The overprescription of antibiotics in the U.S. is not a new phenomenon, and experts have warned healthcare providers about the dangerous implications for years. Despite these warnings, overprescribing persists, so the Centers for Disease Control and Prevention (CDC) and the American College of Physicians have just issued some new advice specifically aimed at curbing antibiotic use for acute respiratory tract infections.

During the current cold and flu season, doctors are seeing an influx of patients presenting with symptoms like green mucus and a long-lasting cough who believe they are in need of antibiotics. Doctors prescribe these patients antibiotics 75 percent of the time for respiratory infections.

But Dr. Janette Nesheiwat of CityMD tells CBS News this is unwarranted because most respiratory infections are caused by viruses. In fact, research has shown that almost half of the antibiotics prescribed are unnecessary.

The new guidelines included in the Annals of Internal Medicine encourage physicians to recommend over-the-counter remedies as a first line of defense, and insist antibiotics should only be issued in severe cases. The guidelines focus on four types of respiratory infections:

  • strep throat
  • pneumonia
  • sinus infections
  • common cold

The authors state the only time antibiotics should be prescribed in these instances is for cases of strep proven positive by a strep test, a pneumonia diagnosis or a sinus infection with fever that seems to be worsening over time.

Antibiotics should never be prescribed for a cold, but part of the problem facing physicians is that it is often difficult to distinguish a cold from a sinus infection unless a culture of the microbes is taken, which is a timely and costly process that usually takes one to three days. That's why Dr. Ephraim Tsalik and his colleagues from Duke University Department of Medicine are developing a new blood test that takes only one hour to distinguish between bacterial and viral infections.

The new test only requires a few drops of blood from the infected patient in order for physicians to examine the patient's genetic reaction. Because our immune systems react to infections and viruses differently, physicians will be able to determine whether the microbe is a bacterial or viral infection, depending on which genes are activated.

In trials, the test showed an 87 percent accuracy rate in distinguishing between bacterial and viral infections. The test is still in development, but Tsalik believes it is a big improvement over the current tests and a step in the right direction in curbing the overuse of antibiotics.

The overprescription of antibiotics has created a second unintended challenge facing us today — the emergence of antibiotic-resistant superbugs. These superbugs have become a problem for hospitals and other healthcare settings because they are often difficult to detect, yet are dangerous and potentially fatal.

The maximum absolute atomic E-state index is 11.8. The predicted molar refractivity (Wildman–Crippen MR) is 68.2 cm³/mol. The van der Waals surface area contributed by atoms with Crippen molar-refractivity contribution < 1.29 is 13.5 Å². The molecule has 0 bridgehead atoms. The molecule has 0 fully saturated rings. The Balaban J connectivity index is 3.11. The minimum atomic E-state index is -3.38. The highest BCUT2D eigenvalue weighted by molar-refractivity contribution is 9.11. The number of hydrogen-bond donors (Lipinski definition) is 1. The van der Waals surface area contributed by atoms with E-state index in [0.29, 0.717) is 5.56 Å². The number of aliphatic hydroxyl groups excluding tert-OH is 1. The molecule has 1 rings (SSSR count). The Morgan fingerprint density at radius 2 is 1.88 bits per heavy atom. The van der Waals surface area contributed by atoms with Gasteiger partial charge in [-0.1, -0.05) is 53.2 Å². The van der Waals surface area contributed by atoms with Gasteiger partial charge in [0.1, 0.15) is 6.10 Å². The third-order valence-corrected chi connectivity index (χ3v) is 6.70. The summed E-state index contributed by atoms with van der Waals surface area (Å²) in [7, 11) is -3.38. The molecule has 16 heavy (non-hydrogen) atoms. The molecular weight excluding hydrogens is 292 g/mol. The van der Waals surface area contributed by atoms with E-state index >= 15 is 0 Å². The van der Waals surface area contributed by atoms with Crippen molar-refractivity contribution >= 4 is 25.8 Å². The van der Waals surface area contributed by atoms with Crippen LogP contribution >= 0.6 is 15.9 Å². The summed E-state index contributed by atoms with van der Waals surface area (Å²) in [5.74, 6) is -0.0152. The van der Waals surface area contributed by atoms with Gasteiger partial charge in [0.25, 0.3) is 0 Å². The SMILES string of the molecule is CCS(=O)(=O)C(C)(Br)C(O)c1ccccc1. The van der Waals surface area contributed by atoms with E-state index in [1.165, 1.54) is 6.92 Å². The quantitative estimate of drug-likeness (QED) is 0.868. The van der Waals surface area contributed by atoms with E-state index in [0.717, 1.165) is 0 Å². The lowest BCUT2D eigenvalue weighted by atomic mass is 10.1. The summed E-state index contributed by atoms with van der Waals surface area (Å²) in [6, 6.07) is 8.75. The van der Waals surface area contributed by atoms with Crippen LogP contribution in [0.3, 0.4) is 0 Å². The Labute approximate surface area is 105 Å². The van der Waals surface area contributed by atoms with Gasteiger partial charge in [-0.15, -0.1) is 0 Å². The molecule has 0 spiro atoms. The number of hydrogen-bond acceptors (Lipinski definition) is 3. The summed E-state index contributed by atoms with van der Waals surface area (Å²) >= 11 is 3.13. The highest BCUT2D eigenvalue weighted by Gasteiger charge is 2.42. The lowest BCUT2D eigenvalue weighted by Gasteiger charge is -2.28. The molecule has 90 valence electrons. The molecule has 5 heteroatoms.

One type of superbug know as carbapenem-resistant Enterobacteriaceae (CRE) was responsible for an outbreak that infected 180 patients at UCLA's Ronald Reagan Medical Center in Los Angeles last February. CRE poses a challenge to healthcare professionals because it has developed an enzyme that breaks down antibiotics and renders them useless. Superbugs like CRE are responsible for 2 million illnesses and 23,000 deaths each year in the U.S.

Antibiotics themselves have put a strain on the healthcare system when used unnecessarily. Research suggests antibiotics are to blame for 1 out of 5 emergency room visits. Patients are often using antibiotics incorrectly or are experiencing adverse side effects from the antibiotics, such as the buildup of Clostridium difficile after completing a strong round of antibiotics.

In order to stop antibiotic-resistant bacteria from flourishing, doctors must make it their responsibility to educate patients on more appropriate options to treat their ailments. Patients often see the doctor expecting to receive antibiotics after they have given up on over-the-counter (OTC) drugs, but American College of Physicians President Dr. Wayne Riley has found that many of his patients are not using the OTC drugs correctly and need guidance on their options.

In an effort to help physicians and pharmacists educate patients more thoroughly on the correct usage of OTC drugs, the CDC has created a "symptom prescription pad" (see above) as part of their Get Smart antibiotic education campaign. The pad lists some simple discharge suggestions for patients while leaving space for the physician to make proper OTC drug recommendations and explain their correct usage.

A full copy of the prescription pad can be found on the CDC's website, along with additional antibiotic education resources for both patients and physicians.